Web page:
Presonus Studio One

Presonus Studio OneDAW – Digital Audio Workstation, if you’re not familiar the term – chances are you don’t produce much music – now that we’re on the same page, by all means read on. Presonus has certainly not sought to reinvent the wheel in bringing you the new Studio One DAW. Instead they have taken elements of all the major DAW software packages on the market and created a simple, yet powerful system of music creation and production.  Studio One’s layout allows easy work-flow through the single screen GUI so browsing patches, sequencing MIDI, editing audio and monitoring levels all happens within the same window.  The Operation of Studio One has been divided into 3 easy steps: To begin with, choosing your project parameters (sample rate etc.) on the start page; then dive right into your recording, sequencing and editing; and finally the mastering editor gives you the tools to put the finishing touch on your album. The process of using sends or side chaining is also completely demystified as the mixer tab clearly shows the signal path of each channel and bus.  Within a matter of minutes of opening the software I had dragged drum samples into Impact (Presonus’ new percussion sampler), sequenced a bass-line on Mojito (The new virtual analogue mono synth) and had a Groove Delay running  – it was that easy.

Studio One has been aimed primarily at the home studio user. Presonus have made it unbelievably simple to get immediately stuck in to producing music. Like most DAW software currently on the market, 2 options are available – for Studio One, an Artist and a Pro version. Although even the Pro version will not take you deep into the heart of MIDI like Logic Pro’s environment, nor does it ship with the Waves bundle as Protools does or the soft-synth plug-ins in Cubase’s arsenal  – it does however give you a powerful and refreshingly down-to-earth production system with all the features and no complications. I don’t see many experienced DAW users jumping ship and changing to Studio One, but for the starry eyed beginner it provides a simple platform to learn and master the tricks of the trade.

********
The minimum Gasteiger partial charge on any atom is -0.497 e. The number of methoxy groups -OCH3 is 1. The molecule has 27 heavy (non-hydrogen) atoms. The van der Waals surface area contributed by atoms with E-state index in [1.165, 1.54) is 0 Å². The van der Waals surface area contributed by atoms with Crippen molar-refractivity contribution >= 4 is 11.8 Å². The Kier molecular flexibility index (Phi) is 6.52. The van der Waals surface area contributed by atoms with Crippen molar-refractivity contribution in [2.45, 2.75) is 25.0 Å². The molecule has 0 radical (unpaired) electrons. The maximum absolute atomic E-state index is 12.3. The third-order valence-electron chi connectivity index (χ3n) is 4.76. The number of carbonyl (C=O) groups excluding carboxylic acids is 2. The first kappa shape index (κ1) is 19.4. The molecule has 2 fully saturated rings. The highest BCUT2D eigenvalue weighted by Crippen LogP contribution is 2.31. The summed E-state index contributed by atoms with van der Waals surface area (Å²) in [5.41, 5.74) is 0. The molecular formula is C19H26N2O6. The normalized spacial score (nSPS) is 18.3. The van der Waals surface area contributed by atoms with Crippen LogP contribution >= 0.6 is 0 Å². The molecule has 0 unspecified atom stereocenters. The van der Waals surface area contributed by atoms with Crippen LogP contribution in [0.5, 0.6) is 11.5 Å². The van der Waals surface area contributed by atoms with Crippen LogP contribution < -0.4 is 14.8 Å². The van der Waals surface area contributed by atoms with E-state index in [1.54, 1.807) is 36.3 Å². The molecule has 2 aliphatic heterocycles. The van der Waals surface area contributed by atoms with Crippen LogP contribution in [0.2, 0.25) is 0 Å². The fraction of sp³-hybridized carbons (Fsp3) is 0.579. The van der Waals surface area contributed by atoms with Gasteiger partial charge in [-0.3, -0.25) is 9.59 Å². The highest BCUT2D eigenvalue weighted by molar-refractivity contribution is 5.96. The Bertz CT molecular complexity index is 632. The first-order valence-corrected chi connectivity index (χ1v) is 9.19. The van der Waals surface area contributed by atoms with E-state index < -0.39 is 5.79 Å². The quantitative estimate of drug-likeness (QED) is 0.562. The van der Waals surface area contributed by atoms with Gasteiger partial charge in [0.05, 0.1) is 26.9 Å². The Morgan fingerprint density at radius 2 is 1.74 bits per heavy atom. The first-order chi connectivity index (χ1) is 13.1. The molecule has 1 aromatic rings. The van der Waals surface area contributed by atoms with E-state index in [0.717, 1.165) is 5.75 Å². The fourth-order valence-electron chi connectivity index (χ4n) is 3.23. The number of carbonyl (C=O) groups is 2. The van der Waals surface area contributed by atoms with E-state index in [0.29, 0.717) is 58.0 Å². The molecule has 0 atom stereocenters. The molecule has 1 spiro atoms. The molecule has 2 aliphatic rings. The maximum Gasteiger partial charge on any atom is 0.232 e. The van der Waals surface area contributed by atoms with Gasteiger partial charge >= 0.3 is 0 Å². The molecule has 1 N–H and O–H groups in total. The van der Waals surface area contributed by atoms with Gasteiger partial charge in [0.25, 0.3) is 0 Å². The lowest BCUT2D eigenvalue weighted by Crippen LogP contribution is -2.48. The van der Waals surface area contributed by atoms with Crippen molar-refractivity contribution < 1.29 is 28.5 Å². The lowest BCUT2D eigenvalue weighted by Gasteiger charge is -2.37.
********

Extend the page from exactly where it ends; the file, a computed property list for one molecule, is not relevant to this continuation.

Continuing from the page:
Presonus Studio One ScreenshotPresonus have done their homework. In their aims to simplify the wondrous world of music production they have succeeded with flying colours. Studio One is a huge bang for buck solution for the entry to mid-level producer. It’s fun to use and takes you right into some of the technical aspects of production without the words “manual” or “tutorial” even coming to mind. When using it I did however find myself comparing the sound quality of the instruments, processors and effects to the other big DAW software packages and unfortunately, record sales don’t lie. It comes very close – the software has been well researched and modelled  and in a couple a years Studio One is sure to be a formidable contender in the market.


  • Elegant single-window work environment
  • Powerful drag-and-drop functionality
  • Unlimited audio tracks, MIDI tracks, virtual instruments, buses, and FX channels
  • Content browser with convenient sort options and preview player
  • Integrated mastering solution with automatic mix updating, waveform editing, effects, Red Book CD burning, and digital release
  • Automatic delay compensation
  • Advanced automation
  • 64-bit processing (even on 32-bit machines)
  • Easy-to-use side-chain routing
  • Awe-inspiring 64-bit effects suite
  • Stunning virtual instruments
  • User-friendly sampler
  • Most intuitive MIDI-mapping system available
  • Real-time audio time-stretching and re-sampling
  • AU, VST2, VST3, and ReWire support
  • K System metering
  • Gigabytes of inspiring content
  • Compatible with any ASIO, Windows Audio, or Core Audio-compliant audio interface

Presonus Studio One Screenshot


  • Very familiar easy to use interface, quick to master
  • All the power of high-end DAW in a simple package
  • Great for noobs


  • Plug-in quality questionable
  • Some users may find the interface too watered down
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